Looking at the Stillness

Today at 11:00 AM I will stand still. My eyes will close and I will remember that many lives were lost. Although I will remain motionless for a moment, there are so many that will never stir again. The dead are unmoving, unfeeling, unremembered by most of those now living. Today is a holiday that has been reimagined. The original reason for the day has been relegated to the history books (Armistice Day). We call today Veterans’ Day and have expanded the scope to honor all who served. Still I think about “the war to end all wars” and the lives laid down in defense of freedom.

According to the internet “At the 11th hour on the 11th day of the 11th month of 1918, the Great War ended. At 5 a.m. that morning, Germany, bereft of manpower and supplies and faced with imminent invasion, signed an armistice agreement with the Allies in a railroad car outside Compiégne, France. The First World War left nine million soldiers dead and 21 million wounded, with Germany, Russia, Austria-Hungary, France, and Great Britain each losing nearly a million or more lives. In addition, at least five million civilians died from disease, starvation, or exposure.” Since that time there have been other wars fought. Some were quick conflicts that have faded from memory (Invasion of Granada) and others were full on wars that took years of fighting and a similarly high number of casualties.

So in honor of the sacrifices, I will be still, still as death. I will maintain one full minute of stillness. I hope you will join me for a single moment to honor the memories of all the soldiers and civilians that were destroyed or their lives turned upside down in war.
As a bonus this is exactly will fulfill CalmKate’s challenge for “still”!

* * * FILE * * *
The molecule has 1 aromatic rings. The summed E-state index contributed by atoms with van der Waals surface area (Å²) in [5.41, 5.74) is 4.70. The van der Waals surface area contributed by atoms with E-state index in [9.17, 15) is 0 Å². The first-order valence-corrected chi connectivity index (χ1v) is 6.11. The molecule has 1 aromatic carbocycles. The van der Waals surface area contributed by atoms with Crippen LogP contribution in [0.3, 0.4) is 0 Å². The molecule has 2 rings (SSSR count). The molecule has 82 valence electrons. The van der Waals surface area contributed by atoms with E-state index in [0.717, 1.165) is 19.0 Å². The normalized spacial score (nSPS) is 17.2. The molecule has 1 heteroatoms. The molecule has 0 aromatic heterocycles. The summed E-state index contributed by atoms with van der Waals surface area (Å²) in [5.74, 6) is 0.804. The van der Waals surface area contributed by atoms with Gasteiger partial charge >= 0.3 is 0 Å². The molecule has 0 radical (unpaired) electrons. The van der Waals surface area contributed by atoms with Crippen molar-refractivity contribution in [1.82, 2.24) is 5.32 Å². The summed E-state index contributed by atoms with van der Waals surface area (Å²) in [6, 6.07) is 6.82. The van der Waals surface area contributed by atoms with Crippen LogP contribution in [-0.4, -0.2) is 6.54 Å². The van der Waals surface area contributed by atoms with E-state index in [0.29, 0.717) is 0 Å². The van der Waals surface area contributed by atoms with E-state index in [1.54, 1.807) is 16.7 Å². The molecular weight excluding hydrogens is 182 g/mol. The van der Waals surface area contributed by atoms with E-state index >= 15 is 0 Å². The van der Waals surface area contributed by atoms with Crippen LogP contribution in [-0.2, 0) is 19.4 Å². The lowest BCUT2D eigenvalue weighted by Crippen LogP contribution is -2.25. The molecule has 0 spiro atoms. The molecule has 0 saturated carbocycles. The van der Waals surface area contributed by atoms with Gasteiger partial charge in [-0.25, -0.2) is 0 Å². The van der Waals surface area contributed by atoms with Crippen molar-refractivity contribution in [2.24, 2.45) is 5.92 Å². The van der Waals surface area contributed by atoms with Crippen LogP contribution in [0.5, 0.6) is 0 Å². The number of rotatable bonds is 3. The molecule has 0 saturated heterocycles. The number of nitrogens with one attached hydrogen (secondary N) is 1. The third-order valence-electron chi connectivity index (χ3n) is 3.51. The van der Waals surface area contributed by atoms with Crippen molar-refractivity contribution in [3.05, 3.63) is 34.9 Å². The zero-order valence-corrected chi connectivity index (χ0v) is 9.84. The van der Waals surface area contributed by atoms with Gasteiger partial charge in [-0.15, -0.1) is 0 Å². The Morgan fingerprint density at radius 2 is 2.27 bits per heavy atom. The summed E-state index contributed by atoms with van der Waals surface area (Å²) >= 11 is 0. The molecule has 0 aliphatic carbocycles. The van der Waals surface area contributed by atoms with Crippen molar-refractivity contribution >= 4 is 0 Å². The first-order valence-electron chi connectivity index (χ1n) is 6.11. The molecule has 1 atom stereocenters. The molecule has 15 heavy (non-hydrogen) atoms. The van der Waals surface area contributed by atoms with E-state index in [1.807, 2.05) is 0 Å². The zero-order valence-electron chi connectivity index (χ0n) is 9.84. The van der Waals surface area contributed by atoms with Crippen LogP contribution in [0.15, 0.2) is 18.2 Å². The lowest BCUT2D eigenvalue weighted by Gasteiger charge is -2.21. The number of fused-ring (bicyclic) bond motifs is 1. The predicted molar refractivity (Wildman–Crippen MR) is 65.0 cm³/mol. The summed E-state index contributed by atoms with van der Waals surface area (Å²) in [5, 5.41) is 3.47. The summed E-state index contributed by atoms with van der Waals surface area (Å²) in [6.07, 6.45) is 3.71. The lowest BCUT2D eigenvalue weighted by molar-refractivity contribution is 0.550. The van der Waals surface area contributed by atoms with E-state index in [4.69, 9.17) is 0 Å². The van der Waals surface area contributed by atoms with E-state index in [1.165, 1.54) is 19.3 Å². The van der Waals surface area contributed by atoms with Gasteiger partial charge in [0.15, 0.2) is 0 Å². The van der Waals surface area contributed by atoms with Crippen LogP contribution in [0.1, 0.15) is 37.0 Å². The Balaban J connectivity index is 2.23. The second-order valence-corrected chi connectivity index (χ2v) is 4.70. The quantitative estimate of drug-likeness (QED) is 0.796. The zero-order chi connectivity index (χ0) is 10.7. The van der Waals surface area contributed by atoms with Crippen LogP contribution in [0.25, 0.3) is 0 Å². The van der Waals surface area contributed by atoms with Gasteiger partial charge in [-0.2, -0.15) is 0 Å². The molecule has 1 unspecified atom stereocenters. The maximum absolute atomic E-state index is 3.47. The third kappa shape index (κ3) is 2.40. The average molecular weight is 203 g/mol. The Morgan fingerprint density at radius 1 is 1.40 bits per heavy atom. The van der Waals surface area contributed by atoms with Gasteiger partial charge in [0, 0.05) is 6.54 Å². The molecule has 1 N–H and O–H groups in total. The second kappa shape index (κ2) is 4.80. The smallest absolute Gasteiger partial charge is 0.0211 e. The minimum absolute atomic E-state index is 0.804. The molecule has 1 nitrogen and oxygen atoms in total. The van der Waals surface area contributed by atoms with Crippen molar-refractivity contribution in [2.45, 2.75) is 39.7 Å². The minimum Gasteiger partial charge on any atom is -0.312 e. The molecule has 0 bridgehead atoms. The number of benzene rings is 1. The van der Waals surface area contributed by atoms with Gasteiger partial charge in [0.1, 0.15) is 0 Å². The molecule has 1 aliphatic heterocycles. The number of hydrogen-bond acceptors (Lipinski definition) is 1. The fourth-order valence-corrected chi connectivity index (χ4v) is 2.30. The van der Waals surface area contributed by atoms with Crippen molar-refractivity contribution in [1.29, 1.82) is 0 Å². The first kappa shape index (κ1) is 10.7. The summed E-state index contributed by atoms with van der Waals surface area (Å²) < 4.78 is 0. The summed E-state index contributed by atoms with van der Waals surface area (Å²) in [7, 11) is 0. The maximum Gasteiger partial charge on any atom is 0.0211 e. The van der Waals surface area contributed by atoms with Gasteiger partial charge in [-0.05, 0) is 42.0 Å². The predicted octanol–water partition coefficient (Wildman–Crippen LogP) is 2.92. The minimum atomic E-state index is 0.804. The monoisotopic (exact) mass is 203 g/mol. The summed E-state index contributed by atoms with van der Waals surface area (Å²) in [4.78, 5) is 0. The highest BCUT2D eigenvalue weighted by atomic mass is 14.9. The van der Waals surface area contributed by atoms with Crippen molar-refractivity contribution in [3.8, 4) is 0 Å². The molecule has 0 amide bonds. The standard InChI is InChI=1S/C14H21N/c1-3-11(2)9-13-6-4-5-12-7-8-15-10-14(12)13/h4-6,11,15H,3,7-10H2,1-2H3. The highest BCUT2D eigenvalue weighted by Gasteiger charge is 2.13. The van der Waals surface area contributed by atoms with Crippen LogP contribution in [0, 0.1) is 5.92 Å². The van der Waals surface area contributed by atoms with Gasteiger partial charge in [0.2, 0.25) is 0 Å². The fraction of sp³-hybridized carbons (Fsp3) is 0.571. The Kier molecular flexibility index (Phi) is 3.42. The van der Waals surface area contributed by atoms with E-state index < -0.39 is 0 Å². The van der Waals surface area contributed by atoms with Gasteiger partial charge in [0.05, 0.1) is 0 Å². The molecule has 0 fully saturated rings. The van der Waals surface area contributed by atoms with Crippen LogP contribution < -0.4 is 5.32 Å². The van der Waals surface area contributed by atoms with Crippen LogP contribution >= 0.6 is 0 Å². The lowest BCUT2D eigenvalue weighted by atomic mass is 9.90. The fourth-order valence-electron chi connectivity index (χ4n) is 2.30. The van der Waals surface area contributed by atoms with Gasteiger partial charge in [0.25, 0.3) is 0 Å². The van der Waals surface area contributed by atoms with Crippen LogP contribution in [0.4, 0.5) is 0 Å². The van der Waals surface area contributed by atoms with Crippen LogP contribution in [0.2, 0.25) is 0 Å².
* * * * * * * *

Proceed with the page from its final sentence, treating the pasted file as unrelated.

39 thoughts on “Looking at the Stillness

  1. Standing still is nice. Volunteering to help with a few veterans gain employment, supplies, or just a listening ear especially for Vietnam Vets is wonderful. If I were not working full time, I would do this. Thanks for listening.

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      1. I would love to but I have a full time and a part time online job. Perhaps when things calm down, I will. I am a veteran so I am well aware of veterans in our community. Volunteering there can really tug at the heart strings.

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    1. I am too emotionally attached these days to assist in a hands-on manner. This is why I raise baby succulents to sell at markets or any surplus of books. I can raise a few dollars to donate to organisations that have the skill set to assist our ex vets.
      A report came out yesterday that stated that in Oz in the last ten days four vets had committed suicide. Not good enough!!!!

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  2. This makes for a wonderful blog because volunteering at the VA can be very challenging if you let your emotions rule. When I did have the time over the summer, I hesitated and did not. I hope I will be able to accept the challenge one day. There are so many stories one hears in the waiting room and one sees with the eyes and the heart. Thank you for putting me on the spot and keeping me real.